Sunday, February 12, 2012

A few words on social diseases. Or, Bard for life?

First I thought I'd link to my latest media appearance, on FOX's KOKH (intriguing call letters) in Oklahoma. They edited my on-air time down to a rebuttal of about 20 seconds in the midst of an otherwise happy-faced piecewhich is what I basically suspected would happen. Still, at least I get to make a good point about the unreality of the SHAMland promise. You can play it on full-screen by clicking the tab that appears in the lower righthand corner of the vid screen a few seconds after the page loads.

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Social inadequacy of varying stripes seems to be the generational bugaboo, gaining steam with Jenny McCarthy's misguided crusade on behalf of her son's autism (and its supposed cause), then reaching critical mass a few years back with the publication of aut-savant Daniel Tammet's remarkable memoir, Born on a Blue Day. Alienation is the anthem of this new decade (whispered very softly and without eye contact).
I've been doing a lot of reading about the fabric of latter-day society, and I come across the signature terms again and again: social anxiety, social awkwardness, social deficit, panic disorder with agoraphobia, Asperger and so forth. Social malaise gives indications of being to this decade what fibromyalgia and chronic fatigue syndrome were, respectively, to the first decade of the new millennium and, before that, the 1990s. (I know people who claim to be beset by both CFS and fibromyalgia; they acquired each new syndrome as it came to the fore. I suspect that they will declare themselves agoraphobic before long.)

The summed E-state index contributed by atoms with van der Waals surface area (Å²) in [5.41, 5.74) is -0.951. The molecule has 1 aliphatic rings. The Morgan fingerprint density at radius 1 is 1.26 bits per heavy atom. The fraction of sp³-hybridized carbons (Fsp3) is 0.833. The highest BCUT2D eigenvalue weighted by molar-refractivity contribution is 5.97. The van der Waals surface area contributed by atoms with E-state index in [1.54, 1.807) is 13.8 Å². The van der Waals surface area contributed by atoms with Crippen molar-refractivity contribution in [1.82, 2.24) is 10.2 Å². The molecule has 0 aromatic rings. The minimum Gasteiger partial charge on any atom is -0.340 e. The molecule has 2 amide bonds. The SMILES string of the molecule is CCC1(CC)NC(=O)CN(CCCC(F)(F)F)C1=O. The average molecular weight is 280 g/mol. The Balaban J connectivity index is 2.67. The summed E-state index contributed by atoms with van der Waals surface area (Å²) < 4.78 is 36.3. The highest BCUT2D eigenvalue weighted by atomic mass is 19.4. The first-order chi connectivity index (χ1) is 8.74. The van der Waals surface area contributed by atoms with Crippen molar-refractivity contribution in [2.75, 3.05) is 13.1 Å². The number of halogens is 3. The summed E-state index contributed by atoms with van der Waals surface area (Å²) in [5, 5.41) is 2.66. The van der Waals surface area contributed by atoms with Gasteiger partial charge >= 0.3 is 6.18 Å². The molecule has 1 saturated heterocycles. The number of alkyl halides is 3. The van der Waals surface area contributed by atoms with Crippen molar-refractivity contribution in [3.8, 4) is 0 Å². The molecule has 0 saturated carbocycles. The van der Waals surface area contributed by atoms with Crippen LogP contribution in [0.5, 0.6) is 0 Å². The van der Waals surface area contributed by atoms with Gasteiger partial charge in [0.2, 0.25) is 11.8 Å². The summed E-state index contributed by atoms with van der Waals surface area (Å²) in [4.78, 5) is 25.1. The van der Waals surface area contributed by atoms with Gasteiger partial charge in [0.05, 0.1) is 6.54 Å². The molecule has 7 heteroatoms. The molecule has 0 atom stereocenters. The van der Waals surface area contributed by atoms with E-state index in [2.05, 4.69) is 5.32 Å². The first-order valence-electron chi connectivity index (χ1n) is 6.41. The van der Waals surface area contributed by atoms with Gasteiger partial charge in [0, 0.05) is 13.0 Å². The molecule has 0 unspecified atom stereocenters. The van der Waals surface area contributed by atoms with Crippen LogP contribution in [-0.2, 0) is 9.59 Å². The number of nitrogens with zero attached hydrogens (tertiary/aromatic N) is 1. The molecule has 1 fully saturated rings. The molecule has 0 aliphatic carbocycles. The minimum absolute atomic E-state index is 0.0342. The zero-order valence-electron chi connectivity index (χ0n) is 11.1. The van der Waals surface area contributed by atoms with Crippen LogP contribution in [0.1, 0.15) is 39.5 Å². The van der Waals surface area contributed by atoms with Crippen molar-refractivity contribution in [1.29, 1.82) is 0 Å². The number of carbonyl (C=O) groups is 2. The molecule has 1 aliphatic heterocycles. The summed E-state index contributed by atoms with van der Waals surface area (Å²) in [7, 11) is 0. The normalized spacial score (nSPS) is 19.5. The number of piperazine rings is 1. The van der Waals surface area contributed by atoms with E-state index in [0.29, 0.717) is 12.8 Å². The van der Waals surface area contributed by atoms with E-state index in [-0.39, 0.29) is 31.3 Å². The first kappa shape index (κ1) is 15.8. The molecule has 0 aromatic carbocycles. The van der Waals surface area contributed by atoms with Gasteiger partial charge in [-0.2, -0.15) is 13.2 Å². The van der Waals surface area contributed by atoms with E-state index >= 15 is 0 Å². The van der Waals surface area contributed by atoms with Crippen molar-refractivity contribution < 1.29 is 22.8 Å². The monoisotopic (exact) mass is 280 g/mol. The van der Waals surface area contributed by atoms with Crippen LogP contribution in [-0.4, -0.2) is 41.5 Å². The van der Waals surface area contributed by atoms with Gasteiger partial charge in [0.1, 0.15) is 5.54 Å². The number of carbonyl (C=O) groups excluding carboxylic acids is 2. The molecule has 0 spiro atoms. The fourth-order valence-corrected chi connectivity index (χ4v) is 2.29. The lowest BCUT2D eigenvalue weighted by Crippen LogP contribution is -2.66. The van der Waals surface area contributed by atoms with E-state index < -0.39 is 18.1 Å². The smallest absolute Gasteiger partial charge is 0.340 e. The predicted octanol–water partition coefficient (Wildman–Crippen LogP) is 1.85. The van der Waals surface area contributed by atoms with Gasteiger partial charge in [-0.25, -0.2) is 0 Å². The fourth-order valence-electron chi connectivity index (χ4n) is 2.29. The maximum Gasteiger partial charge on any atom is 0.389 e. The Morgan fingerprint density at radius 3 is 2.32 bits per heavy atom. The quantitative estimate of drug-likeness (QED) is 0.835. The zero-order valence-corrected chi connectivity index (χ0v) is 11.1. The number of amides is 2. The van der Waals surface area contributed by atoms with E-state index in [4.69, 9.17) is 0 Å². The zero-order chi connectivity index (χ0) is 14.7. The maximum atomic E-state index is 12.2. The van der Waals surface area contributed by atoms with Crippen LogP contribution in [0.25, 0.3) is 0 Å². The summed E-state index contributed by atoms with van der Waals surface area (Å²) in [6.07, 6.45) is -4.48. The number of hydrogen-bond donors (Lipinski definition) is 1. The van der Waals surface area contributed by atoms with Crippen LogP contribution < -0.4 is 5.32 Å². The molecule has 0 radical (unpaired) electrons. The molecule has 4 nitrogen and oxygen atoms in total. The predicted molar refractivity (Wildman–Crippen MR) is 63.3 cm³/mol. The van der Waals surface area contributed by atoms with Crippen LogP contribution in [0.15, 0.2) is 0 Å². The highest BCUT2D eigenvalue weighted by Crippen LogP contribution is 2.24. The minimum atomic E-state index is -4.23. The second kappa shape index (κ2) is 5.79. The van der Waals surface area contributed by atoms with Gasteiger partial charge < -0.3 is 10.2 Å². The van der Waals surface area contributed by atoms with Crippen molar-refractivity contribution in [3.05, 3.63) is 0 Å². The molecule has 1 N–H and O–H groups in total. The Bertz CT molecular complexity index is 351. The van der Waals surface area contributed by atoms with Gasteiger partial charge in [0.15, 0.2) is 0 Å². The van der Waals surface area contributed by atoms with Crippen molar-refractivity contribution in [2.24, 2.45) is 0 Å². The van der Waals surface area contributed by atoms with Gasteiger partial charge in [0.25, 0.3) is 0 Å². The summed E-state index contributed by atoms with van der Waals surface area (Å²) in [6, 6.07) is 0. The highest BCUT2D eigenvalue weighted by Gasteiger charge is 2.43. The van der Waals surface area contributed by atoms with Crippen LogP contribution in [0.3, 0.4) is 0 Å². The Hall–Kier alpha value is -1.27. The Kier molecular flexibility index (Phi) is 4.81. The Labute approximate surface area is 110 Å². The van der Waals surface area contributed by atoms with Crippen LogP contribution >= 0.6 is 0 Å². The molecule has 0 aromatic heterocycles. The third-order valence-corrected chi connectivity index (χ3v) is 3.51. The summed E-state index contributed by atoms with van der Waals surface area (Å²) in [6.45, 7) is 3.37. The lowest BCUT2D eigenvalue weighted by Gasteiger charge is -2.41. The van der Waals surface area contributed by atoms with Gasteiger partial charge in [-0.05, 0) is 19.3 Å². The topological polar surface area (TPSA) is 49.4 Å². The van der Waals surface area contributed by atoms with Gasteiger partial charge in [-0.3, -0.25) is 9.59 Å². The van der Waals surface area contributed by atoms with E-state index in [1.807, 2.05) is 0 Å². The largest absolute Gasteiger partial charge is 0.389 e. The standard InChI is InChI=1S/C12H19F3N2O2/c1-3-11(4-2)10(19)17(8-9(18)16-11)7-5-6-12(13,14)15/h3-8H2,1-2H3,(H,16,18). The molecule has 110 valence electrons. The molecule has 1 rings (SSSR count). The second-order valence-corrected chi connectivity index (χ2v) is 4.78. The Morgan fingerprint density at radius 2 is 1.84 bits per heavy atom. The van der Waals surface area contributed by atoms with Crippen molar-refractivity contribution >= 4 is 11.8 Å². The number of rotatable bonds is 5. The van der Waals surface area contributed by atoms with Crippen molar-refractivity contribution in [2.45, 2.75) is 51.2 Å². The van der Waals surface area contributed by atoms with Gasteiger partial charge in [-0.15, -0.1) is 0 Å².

In some ways it's not surprising that the generation now coming of age would indeed experience such maladjustments. They were too often the products of divorce and/or significant family dysfunction; even if Mom and Dad stuck around and tried to make a go of it, the family was
nuclear only in the sense that the household featured regular detonations of atomic intensity. In many cases these kids had computers for parents and turned to so-called social media for an ironic, disembodied form of friendship.

Etiology aside, this much is sure: The shrinks and gurus and life coaches will rake in the fees hand over fist, as will the drug companies that brew the various concoctions typically prescribed in such cases
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If I may be permitted to inject my (untutored, unresearched) 2 cents here, in hopes of perhaps settling the mind of just one person who sees himself/herself as a freak ...

We are all socially awkward.
We always have been, too. This is not a new phenomenon. Some of us have just learned to do a better job of faking it or overcompensating in the opposite direction, acting the gregarious fool.